ReplyDelete
    Replies
    1. Exactly, Kathy!

      It's not fair to the readers, those folks who spend the money!

      Delete
  13. Hi Yolanda! I like an ending to a novel, even if the ending is not a happy one. I also love great plot twists where the ending is something I didn't see coming.

    As for reading four straight hours to finish a book? I let my To Do List get too long, I think. I need to remedy that so I can catch up with the stacks of books around my house and the huge selection I have on my Kindle.

    ReplyDelete
    Replies
    1. Hey Patricia:

      I don't care what the ending is - just as long as there is one! At least for that book - the story arc for the trilogy can go on, but an ending for the book would be nice.

      I would rather read for 4 hours, although, I can't claim they are straight, than watch TV for that long. And gosh, sometimes I just have to step away from that to do list and disappear!

      Delete
  14. I hope that wasn't me! In my defense, my books that are sort of "non-ended" say right on it that it was originally published serially (12 episodes) but the version now available is as a trilogy because it would be 1200 pages, otherwise... But I get just as made if it isn't clear. I read a Dean Koontz recently I gave 2 stars for exactly that. I was pissed.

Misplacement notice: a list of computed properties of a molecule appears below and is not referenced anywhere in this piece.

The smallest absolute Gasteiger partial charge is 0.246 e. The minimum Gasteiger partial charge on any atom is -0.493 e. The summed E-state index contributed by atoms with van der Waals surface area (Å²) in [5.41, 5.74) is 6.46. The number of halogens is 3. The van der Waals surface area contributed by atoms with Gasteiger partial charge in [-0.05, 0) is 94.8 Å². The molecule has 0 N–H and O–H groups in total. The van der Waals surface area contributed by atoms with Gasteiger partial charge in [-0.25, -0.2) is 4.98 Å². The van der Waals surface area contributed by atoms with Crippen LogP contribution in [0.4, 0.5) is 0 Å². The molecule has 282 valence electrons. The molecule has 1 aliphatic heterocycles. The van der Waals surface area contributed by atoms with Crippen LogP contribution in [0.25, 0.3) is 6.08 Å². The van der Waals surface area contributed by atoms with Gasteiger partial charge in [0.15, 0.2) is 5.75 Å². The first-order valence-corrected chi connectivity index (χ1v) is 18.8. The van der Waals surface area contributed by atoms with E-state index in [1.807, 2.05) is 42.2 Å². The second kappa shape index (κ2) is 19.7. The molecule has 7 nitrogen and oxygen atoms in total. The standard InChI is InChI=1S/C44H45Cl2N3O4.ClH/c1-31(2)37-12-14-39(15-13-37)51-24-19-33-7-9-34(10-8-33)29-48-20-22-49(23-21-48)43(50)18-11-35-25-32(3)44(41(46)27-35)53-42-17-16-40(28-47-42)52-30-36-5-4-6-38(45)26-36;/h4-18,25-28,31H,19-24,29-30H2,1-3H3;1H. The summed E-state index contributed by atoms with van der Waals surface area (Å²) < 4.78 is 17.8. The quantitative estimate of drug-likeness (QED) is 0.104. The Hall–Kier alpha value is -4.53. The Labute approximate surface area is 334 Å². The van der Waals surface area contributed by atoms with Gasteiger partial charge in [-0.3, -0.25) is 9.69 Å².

ReplyDelete
    Replies
    1. Heavens no, this is a novel, not a serial. Everyone knows going in with your book and others like them what they're reading. By the way, great job!
      I found out after I read this book that the 'end' happens in book 3. That isn't right. The true workings of a trilogy I understand - I wrote one, but each book has to be a stand alone. A beginning, middle and end, a different mystery or plot for each book - just with the same characters!

      Delete
  15. The first book of my trilogy ended in a cliff hanger and people were really upset. So I added the first few chapters of the second book to close out the first one. Problem solved.

    ReplyDelete
    Replies
    1. Hi Stephen:

      Sounds like a solid plan! Cliff hangers are good for chapters and for setting up the next novel, but each book should tell it's own complete story.

      Delete
  16. The way I was told was each book should stand alone. We have no control over what seqence the trilogies, so I would think the rule makes sense. No cliffhangers at the end of a full novel unless you plan to make the sequel part of the first novel eventually. Even still, bad taste.

    ReplyDelete
    Replies
    1. Exactly, stand alone, tell a full story - leave the reader satisfied!

      Delete
  17. I also think each book should stand alone. Each one needs an ending to the story. If it is a series, it can have an over-arcing story, but the story for that book needs to have an ending.

    ReplyDelete
    Replies
    1. Totally agree Christine! You write them like no other!

      Delete
  18. I soooo HATE this trend of leaving books in cliffhangers! It's a vile marketing technique supposed to create interest in the sequel. All it does is anger me these days. Just because it worked for Harry Potter doesn't mean everyone should go on and do it. It's just lazy.

    Can you tell how much I despise the tactic?

    ReplyDelete